Bitcoin is a decentralized electronic cash system that uses peer-to-peer networking, digital signatures and cryptographic proof so as to enable users to conduct irreversible transactions without relying on trust. Nodes broadcasttransactions to the network, which records them in a public history, called the blockchain, after validating them with a proof-of-work system. Users make transactions with bitcoins, an alternative, digital currency that the network issues according to predetermined rules. Bitcoins do not have the backing of and do not represent any government-issued currency.

Bitcoin @ Wikipedia

Naturally, anything to do with the power of money — what I might call “using symbols to make real things obey your will” — is divisive, contentious, and far too complicated to summarize in this blog post.

Is Bitcoin a good thing, a bad thing? A revolution in economics, the byproduct of misplaced good intentions, a barefaced scam? Outright lunacy by fogheaded idealists?

All of these have been proposed; I don’t know the truth, and leave it at that for now.

Big money in social betting games

Games and gambling and social media are combining in profitable new ways:
Bet Tycoon

Crowdpark, a startup developer focused on social betting games, today announced investments totaling about $6 million from Target Partners and existing investor Earlybird Venture Capital. This brings the Berlin-based company’s total amount of funding to approximately $8 million. Waldemar Jantz, partner at Target Partners, will also join the board of Crowdpark.

The funding will be used to enhance the technology, develop cross-platform, create new games, and hire more talent in game design and development.

Crowdpark products offer players the opportunity to bet on real life events in sports, entertainment, business, politics and other topics, and to compete against each other in betting events, using virtual currency. Since the game runs in real time, players can change their bet at any time, as the event or news unfolds.

The company said this is made possible by its patented dynamic betting technology that enables forecasts in social gaming in real-time “similar to how people play the stock market.”

Chris Marlowe @ dmwmedia.com

Scurvy Dogs: Pirates and Privateers Sail the Seas

Darren Gendron, who had never designed a board game, has just designed Scurvy Dogs: Pirates and Privateers Sail the Seas.
Darren Gendron, left, Alex Chambers and Ralph Pripstein play Scurvy Dogs
Has the project got sea-legs? It probably does now, thanks to favorable coverage in The Washington Post:

Darren Gendron sees an opportunity — a niche, really — that he believes he can seize. It involves board games. It involves Gendron becoming a part of your Wednesday game night, entering the collective cultural consciousness through the living room. It involves pirates.

… Once the purview of larger game companies, such as Parker Brothers and Hasbro, game design is opening itself up to passionate, niche hobbyists.

Gendron wants to self-publish his game, and he estimates that he’ll need $20,000 to get it off the ground, through a micro­investing site called Kickstarter.

He has one week left to raise the money that might allow him to achieve the dream.

Monica Hesse @ Washington Post

Use Game Mechanics to Reward Your Customers

“Countless start-ups are incorporating game-design strategies, hoping to eventually grow revenue off of consumer data, or by using a combination of data plus game-mechanics to influence consumer behaviors.”

Your customers hoard airline miles and covet their status-symbol black American Express. What was once called “consumer incentives” is now known as “gamification”—and here’s how to integrate it into your company and win consumers’ hearts and minds while you’re at it.

Christine Lagorio @ Inc.com

Career Colleges, Toxic Choices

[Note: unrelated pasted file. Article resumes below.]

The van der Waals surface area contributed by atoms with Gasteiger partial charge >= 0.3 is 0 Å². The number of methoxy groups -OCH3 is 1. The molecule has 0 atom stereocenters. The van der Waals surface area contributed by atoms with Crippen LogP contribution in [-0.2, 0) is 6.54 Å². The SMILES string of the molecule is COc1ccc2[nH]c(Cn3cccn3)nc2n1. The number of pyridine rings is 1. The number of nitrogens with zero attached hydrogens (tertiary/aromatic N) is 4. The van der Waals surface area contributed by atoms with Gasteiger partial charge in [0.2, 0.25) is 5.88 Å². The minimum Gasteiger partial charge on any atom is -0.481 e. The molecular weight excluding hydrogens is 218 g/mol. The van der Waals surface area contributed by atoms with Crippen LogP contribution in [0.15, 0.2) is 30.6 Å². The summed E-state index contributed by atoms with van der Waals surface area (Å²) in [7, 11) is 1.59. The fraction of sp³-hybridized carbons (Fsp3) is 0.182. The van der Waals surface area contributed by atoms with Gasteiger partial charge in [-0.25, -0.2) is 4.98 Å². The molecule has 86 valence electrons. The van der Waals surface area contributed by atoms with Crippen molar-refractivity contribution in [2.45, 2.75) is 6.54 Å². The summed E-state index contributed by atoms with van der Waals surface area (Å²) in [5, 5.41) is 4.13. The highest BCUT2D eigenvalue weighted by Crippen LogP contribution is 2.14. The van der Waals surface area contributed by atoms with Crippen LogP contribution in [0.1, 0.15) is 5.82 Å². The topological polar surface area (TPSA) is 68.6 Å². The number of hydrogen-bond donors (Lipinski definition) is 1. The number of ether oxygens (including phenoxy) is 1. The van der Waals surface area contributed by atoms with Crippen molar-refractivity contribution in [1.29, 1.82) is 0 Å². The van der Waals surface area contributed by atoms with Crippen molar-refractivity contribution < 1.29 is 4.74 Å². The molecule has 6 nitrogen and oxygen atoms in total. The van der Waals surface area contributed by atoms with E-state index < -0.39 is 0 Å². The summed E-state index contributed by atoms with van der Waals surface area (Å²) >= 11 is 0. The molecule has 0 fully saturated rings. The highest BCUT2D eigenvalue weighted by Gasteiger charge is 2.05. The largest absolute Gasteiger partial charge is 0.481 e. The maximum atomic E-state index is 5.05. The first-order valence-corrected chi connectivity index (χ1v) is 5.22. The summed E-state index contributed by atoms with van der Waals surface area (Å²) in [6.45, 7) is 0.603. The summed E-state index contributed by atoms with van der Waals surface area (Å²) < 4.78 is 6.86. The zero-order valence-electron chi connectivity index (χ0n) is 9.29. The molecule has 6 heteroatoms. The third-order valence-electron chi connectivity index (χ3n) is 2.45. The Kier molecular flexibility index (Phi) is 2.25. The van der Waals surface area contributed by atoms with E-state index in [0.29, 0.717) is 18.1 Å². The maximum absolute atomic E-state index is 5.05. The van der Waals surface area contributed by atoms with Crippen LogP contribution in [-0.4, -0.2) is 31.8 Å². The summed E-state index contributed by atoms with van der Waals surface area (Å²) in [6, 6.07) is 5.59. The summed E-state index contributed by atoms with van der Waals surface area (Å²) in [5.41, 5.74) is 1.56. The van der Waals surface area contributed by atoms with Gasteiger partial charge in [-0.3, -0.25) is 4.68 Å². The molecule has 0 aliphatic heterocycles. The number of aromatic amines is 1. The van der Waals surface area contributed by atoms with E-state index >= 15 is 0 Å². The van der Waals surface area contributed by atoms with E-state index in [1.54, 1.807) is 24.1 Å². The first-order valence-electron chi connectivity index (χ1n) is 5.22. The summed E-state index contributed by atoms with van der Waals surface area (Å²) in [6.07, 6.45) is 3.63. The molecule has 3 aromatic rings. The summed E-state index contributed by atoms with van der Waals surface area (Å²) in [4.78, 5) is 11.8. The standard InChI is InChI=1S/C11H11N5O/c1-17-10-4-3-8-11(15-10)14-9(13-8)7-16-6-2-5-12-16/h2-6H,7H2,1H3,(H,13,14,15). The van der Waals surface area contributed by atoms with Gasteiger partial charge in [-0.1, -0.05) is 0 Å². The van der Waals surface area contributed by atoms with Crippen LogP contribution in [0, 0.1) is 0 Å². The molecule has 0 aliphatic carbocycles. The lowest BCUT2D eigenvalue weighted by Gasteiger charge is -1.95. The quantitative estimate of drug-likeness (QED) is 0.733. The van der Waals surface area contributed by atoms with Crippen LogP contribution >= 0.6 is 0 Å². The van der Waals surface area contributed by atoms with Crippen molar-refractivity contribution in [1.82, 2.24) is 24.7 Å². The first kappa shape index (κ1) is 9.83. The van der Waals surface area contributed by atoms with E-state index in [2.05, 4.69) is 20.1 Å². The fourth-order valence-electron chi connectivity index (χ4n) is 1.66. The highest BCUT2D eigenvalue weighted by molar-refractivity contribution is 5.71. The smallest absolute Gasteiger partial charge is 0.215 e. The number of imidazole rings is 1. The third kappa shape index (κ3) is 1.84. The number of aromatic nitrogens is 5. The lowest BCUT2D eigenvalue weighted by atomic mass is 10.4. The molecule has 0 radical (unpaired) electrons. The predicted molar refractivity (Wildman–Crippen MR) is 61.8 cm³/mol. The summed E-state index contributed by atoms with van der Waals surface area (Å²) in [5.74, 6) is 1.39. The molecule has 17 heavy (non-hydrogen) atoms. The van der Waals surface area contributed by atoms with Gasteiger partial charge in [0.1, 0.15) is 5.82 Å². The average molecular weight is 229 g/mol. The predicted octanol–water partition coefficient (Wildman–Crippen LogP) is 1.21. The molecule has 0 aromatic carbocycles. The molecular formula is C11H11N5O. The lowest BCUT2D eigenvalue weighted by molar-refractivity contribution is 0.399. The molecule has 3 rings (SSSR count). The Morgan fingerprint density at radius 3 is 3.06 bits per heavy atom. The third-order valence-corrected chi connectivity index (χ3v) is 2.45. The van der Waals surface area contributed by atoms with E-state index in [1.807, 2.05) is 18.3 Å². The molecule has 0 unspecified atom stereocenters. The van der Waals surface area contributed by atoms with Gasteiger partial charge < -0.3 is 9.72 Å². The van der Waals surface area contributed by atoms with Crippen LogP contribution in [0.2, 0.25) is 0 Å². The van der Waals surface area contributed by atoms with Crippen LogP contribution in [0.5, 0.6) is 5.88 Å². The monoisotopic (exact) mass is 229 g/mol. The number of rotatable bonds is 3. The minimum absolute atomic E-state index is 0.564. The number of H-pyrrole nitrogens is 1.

From a Seattle Times editorial:

For-profit colleges have successfully marketed a compelling story in which they star front and center as benevolent purveyors of the American dream through education and gainful employment.

The reality is the complete opposite. Former students testified before a U.S. Senate oversight committee this month about exorbitant tuition costs and unfulfilled promises of good jobs. One student spoke of completing a program in video-game design and ending up in the video games section of a Toys R Us.

Seattle Times: March 27, 2011

Synergon, the BLARP From Hell

Synergon: “Where dreams come to die”
Synergon

Synergon was conceived as a satire of office culture and corporate-speak, but expressed in the language of a D&D-style role playing game. What originally started as a joke among employees quickly expanded to include basic rules and longer lists of abilities and skills. Pretty soon it became apparent that it could be made into a fully playable table-top RPG.

Synergon is supposed to simulate BLARPing. LARPers (or Live Action Role Players) are a group of people who get together to act out roles, usually in a vaguely medieval or fantasy setting. You may know them as those-guys-that-hit-each-other-with-foam-swords. BLARPers, on the other hand, are Business Live Action Role Players, and they play make believe every day in the office.

The comparison between LARPers and business people quickly becomes apparent when considering how many people in the business world are just making things up as they go along.

synergonrpg.com

Via BoingBoing.

I believe it’s time for the obligatory Dilbert reference. Let’s see … yes, this will do nicely:

Dilbert: You Stupid Coffee Cup!

Sons of Pong

Sons of Pong

In the beginning was Pong. And in the beginning it stood alone. But not for long ….

In September 1972, Atari’s Nolan Bushnell and Allan Alcorn installed the prototype Pong machine at Andy Capp’s Tavern in Sunnyvale, California. The idea was to make a computer game that was “so simple that any drunk in any bar could play.” And boy, did they ever.

… Atari didn’t have the patent on the technology and very quickly the vast majority in the machines eating quarters around the country were knock-offs. Of course, Pong itself was “inspired” by an electronic ping pong game that was in the Magnavox Odyssey home system. To keep up, Bushnell continued to innovate, as did everyone else. Call it a volley between King Pong and his brethren, while an invasion from space was on its way.

— From Everything You Know is Pong by R. Bennett and E. Horowitz

I’m very fond of Pong. Not that I spend a lot of time playing it; but I like the idea of Pong, I’m pleased that it exists.